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Discussion Starter #1
I am working Remington on obedience. I am finding that I am much more demanding of him than I was with Magnum or Ruger. I've done it before, and now I want higher scores so I'm a bit more driven.

Anyway, my question/problem is... I am working to teach Remington to find heel position on his own. He is beginning to really understand, and is really trying. The problem is, getting him close to my leg... you know, snugging him right up beside me. He just can't get it right and I have to make at least 2 corrections (either with my hands, motioning him to get back and get in, or physically putting him into position). He is not necessarily swinging his butt out, but often times just sits off about five or six inches. I want him in close.

On the recall when he comes in, he also prefers to sit about six inches away from me. I make him come right in to my crotch. I know this is overkill but am hoping at a trial we will reach a happy medium.

I think his stand-offish behavior is linked with his ADD (I'm serious, he is a bit like an autistic child in that he doesn't want to be close or be held... I know that's not the same as ADD... he suffers from both ;)

I am using mostly clicker for marking correct position. Sometimes I do a leash pop when he's really off or lagging.

Any ideas on what else we can try, or is it just repetition, repetition, repetition?
 

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Well, I am pretty sure Zeke is basically an extreme version of Remington. At the age of 7.5 we have progressed to him accepting head-pats politely, and enjoying a moderate amount of contact. He will never be snuggly or anything like that, but he used to actively avoid ALL physical contact so I think we're doing OK. Honestly he didn't even wag his tail in response to human contact until he was close to 5 years old. Edit: not that he was ever unfriendly but he prefers to run and play and is not interested in "bonding" or anything of that sort.

Plus I believe everyone knows his attention span...and if you don't remember...he's the 7.5 year old dog who has an RN and nothing else. He did finish TWO agility courses this past spring though (no Qs though...stupid bars!).

Anyway, we have the same issue with close sits/close heeling (yes, I do actually train him contrary to popular belief :tongue1:). I don't know how Remington responds to things, but physically placing Zeke in the right spot is a big no-no because he doesn't like being handled and he gets totally out of focus and it makes everything 10X worse. With him I have found that I really just have to start low and keep increasing my expectations over time. Sitting a foot too far out on a recall? OK. He came. Reward. I'll take that a few times, but soon we go down to 11in and then to 10 etc. I have to slowly whittle down the space. Frustrating and time consuming, yes. Effective (for me)? Yes.
 

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I love Zeke! :D

Linda, you know I am certainly no expert, but one thing I have been told by trainers is to deliver the treat practically on the leg. The other thing I have been told when Angus is forging is to put the leash behind my body and take up the slack. Those two things are about all I can offer.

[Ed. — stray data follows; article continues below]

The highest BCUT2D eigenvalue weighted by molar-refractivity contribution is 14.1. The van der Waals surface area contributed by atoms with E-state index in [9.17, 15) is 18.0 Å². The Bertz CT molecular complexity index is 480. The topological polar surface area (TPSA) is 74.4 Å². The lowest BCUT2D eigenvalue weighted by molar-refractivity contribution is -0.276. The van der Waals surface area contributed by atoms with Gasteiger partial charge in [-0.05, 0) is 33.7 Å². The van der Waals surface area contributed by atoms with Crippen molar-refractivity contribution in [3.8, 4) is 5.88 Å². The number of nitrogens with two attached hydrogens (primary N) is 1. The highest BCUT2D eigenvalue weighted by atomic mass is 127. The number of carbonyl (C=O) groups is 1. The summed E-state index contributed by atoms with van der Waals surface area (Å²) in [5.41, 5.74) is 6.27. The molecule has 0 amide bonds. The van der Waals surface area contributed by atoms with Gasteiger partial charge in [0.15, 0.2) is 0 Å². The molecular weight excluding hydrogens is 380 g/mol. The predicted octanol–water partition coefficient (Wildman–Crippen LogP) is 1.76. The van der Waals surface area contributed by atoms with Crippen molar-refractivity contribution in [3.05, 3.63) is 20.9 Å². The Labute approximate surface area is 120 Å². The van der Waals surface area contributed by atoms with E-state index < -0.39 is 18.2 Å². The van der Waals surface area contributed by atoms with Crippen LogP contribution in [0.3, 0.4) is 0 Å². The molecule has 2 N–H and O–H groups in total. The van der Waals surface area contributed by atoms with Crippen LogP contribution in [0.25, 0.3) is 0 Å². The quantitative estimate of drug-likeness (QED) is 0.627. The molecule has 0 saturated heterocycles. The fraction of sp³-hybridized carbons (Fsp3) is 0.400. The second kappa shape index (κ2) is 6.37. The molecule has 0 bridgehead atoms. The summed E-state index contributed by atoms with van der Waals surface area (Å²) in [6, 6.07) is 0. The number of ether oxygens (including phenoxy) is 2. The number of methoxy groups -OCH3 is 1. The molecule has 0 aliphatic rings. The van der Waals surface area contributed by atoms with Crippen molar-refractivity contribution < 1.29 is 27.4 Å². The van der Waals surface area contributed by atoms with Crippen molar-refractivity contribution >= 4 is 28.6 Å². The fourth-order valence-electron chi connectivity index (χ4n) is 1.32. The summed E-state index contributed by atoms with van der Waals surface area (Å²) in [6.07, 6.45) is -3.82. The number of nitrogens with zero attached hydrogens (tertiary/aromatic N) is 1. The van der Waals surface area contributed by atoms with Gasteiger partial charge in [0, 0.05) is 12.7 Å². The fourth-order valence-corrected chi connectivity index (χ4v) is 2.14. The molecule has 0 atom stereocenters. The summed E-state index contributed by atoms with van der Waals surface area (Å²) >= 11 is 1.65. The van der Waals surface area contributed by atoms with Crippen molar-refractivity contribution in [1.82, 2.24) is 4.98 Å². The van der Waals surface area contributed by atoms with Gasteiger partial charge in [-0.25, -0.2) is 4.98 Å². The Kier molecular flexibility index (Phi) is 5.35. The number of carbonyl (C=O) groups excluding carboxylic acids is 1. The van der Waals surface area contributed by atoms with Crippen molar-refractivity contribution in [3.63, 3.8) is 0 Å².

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Discussion Starter #4
but physically placing Zeke in the right spot is a big no-no because he doesn't like being handled and he gets totally out of focus
I SO understand this! I don't think Remington is quite that bad, but it definitely is a problem. See my siggy pic below, look at how Remington is leaning AWAY from me. That's what he does... he is not Mr. Get Close guy (he is on the far right)

Although, I will admit that since I've been working with him lately, he has become a bit of a snugly bud for his afternoon nap or when I'm home he wants to sit right next to me on the couch, that NEVER happened before, so maybe, just maybe, in his little mind he is bonding with me. Woot!

Connie, I have been dropping the treat from my hand held close to my face to get him looking up at me. I just can't put food in my mouth and spit it at the dog, am in awe of trainers that do that, but it doesn't work for me at all.
 

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A couple of ideas

For heeling ..when having him find heel have some objects around the room like chairs and when you call him to heel be next to the chair with just enough room for him to get in to position.. or just move along a wall or fence line calling him to heel again with just enough room for him to get in...so he has to be close to you..

For calling to front..make a reverse chute..have you ever used bars or boards to make a chute to have them come in straight..well reverse so that the small end of the chute is at his rear so he has to get in far enough so that he doesn't sit on it..or make a square out of PVC big enough for him to sit in..first teach him to find it and sit in it..then put it in front of you in the position you want him to sit in and call him to front...or when calling him to front instead of having him sit have a treat or toy ready and throw it between your legs so he gets use to running up and through you basically then every once in awhile when he is running in good have him sit in front.

I can't touch Cedar to position him..not because he doesn't like to snuggle..he is a great snuggler..but you touch him and he melts..teaching him a stand was extremely hard...LOL..anytime anyone touched him he would just melt down...but lttle by little he got..